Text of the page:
Read a delimited file with escape char in R

I need to read a delimited file with | delimiter, whole characters quoted using "" and escape character as BACKSLASH.
The file data has 5 columns with Col1 .. Col5 where Col3 has values which are again delimited multiple values.

"Row1"|"aaaa"|"No Comment"|"1111"|"2018-07-02 00:00:01"
"Row2"|"bbbb"|"No Comment"|"2222"|"2019-08-02 00:00:01"
"Row3"|"cccc"|"No Comment"|"3333"|"2020-09-02 00:00:01"
"Row4"|"dddd"|"\"a1|b2|c3|d4|e5|f6|g7|h8|\""|"4444"|"2021-10-02 00:00:01"
"Row5"|"eeee"|"No Comment"|"5555"|"2022-11-02 00:00:01"
"Row6"|"ffff"|"\"a1|b2|c3|d4|e5|f6|g7|h8|\""|"6666"|"2023-10-02 00:00:01"

Row 4 has the value for Col 3 as - "a1|b2|c3|d4|e5|f6|g7|h8|"
Row 6 has the value for Col 3 as - "a1|b2|c3|d4|e5|f6|g7|h8|"

In Python, it can be read as

pd.read_csv('./test-file.txt', delimiter='|', doublequote=False, escapechar='\\', quoting=csv.QUOTE_ALL)

Please help me read it in R.

The following command in R

read.table("/test-file.txt", sep='|', quote = "\\", header=TRUE, allowEscapes = TRUE)

gives error

Error in read.table("/test-file.txt", :
more columns than column names

This issue seems very related to the particular details of the text, therefore its best to format the text as code, to preserve it accurately as the forum interpreter may alter or obfuscate the issue.

It may not be a fancy solution but if the pattern is consistent why not just open the .txt file in a text editor and a couple of global find and rplace operations?

"|" --> "," &
\" to nothing gave this

structure(list(Col1 = c("Row1", "Row2", "Row3", "Row4", "Row5", 
"Row6"), Col2 = c("aaaa", "bbbb", "cccc", "dddd", "eeee", "ffff"
), Col3 = c("No Comment", "No Comment", "No Comment", "a1|b2|c3|d4|e5|f6|g7|h8|", 
"No Comment", "a1|b2|c3|d4|e5|f6|g7|h8|"), Col4 = c(1111L, 2222L, 
3333L, 4444L, 5555L, 6666L), Col5 = structure(c(1530489601, 1564704001, 
1599004801, 1633132801, 1667347201, 1696204801), class = c("POSIXct", 
"POSIXt"), tzone = "UTC")), row.names = c(NA, -6L), class = "data.frame")
1 Like

Solved it using a function.

Read_Data = function(filepath) {
  con = file(filepath, "r")
  dat_df = data.frame()
  cnt = 0
  while ( TRUE ) {
    cnt = cnt + 1
    line = readLines(con, n = 1)
    if ( length(line) == 0 ) {
    line_remove_first_quote <- substr(line,start = 2,stop = nchar(line) - 1)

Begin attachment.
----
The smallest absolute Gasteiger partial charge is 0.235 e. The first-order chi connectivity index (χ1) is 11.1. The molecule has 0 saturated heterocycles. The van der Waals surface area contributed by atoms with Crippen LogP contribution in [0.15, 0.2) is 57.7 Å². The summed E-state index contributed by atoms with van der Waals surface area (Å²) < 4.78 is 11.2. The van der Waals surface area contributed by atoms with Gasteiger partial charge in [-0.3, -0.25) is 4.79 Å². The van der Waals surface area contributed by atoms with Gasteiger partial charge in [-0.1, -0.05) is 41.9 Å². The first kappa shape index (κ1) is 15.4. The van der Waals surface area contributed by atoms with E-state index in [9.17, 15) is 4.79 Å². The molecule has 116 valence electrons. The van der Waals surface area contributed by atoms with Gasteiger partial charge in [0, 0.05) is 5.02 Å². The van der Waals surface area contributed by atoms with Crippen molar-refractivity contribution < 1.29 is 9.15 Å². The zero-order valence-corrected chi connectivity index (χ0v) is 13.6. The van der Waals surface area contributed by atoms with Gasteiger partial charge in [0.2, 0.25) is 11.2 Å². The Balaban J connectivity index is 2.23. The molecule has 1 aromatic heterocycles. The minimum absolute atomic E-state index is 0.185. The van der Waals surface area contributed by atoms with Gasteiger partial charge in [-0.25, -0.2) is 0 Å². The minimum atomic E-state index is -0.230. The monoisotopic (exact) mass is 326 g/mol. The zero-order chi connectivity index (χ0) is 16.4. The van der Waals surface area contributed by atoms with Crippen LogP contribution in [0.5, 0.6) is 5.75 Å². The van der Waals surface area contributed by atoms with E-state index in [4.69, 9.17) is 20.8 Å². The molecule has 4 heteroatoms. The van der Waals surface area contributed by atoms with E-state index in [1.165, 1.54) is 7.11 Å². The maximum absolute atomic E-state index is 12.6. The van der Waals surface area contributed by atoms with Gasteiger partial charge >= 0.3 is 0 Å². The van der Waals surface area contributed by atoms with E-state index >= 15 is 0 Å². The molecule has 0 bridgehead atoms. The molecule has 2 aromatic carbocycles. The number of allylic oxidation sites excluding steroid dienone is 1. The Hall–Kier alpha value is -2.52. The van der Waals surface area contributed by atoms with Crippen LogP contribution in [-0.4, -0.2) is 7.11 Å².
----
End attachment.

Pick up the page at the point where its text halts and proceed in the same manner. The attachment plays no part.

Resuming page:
line_delimiter_replaced = gsub('"|"', "##", line_remove_first_quote, fixed=TRUE)
    line_splitted <- unlist(strsplit(line_delimiter_replaced, '##'))
    if(cnt == 1) {
      columns = c(line_splitted)
      dat_df = data.frame(matrix(nrow = 0, ncol = length(columns)))
      colnames(dat_df) = columns
    dat_df[nrow(dat_df) + 1,] <- c(line_splitted)

fread function from data.table can read this type of delimited files correctly

fread(file_path, sep = "|", na.strings = c("", "NA", "n/a", "na", "N/A", "?", "999999"))

Thanks, I have been trying to learn something about data.table but had not not realized fread could do that.

data.table is full of the right way to do stuff

Yes but it taking me a long time to learn it. Too many people use tidyverse :smile:

I occasionally use dtplyr to benefit from data.table speed but leverage my existing knowledge of how tidyverse syntax goes (and my relative lack of knowledge of the data.table syntax; dtplyr might be useful to you similarly.

Ah, thanks but I know less about {dplyr} than I do about {data.table}.

I ran into data.table years ago, pre-tidyverse, when I was just starting to learn R and was a bit scared by the data.table syntax. I was having enough trouble with Base R. It was just last year or so that I realized how handy it is.

I am not a great fan of dplyr as I find it is way too verbose. {data.table} has a conciseness that appeals. I am reminded of going from SPSS to SAS/Systat.

My background is in psychology and for practical reasons, back in the stone age, SPSS was preferred over SAS in general. It was a revelation to discover SAS.

To my amazement, I was talking to a shiny brand-new graduate student in Psych the other day who was bemoaning the fact that her new department wanted her to learn R. After all the SPSS she had learned working with her undergrad advisor.

It's like a zombie, it cannot be killed.

In many ways the data.table syntax is much simpler in my opinion, at least for standard dataframe manipulations. I view it as a turbo-charged dataframe enhancement to R with some fantastic additions like fread() & fwrite() (whereas the tidyverse packages have pretty much evolved to form a new language in their own right) .

I had a similar experience recently of having to combine many csv files. I started with read_csv() until I found errors because the files had a variable number of header rows to be skipped. fread() dealt with this without any issues.

As for dtplyr, I would only use it as a help to learn or check data.table syntax.

1 Like

Yes! I find myself getting rapidly frustrated if I have to deal with a data.frame or tibble.

On the other hand, one really needs to wrench one's thinking around after years of base R.

1 Like

My experience was going from {tidyverse} to {base} made it much easier to finally crack {data.table}. Looking back over the approximately 6 month experience, I realized that {data.table} and {base} are far less syntax intensive over all.

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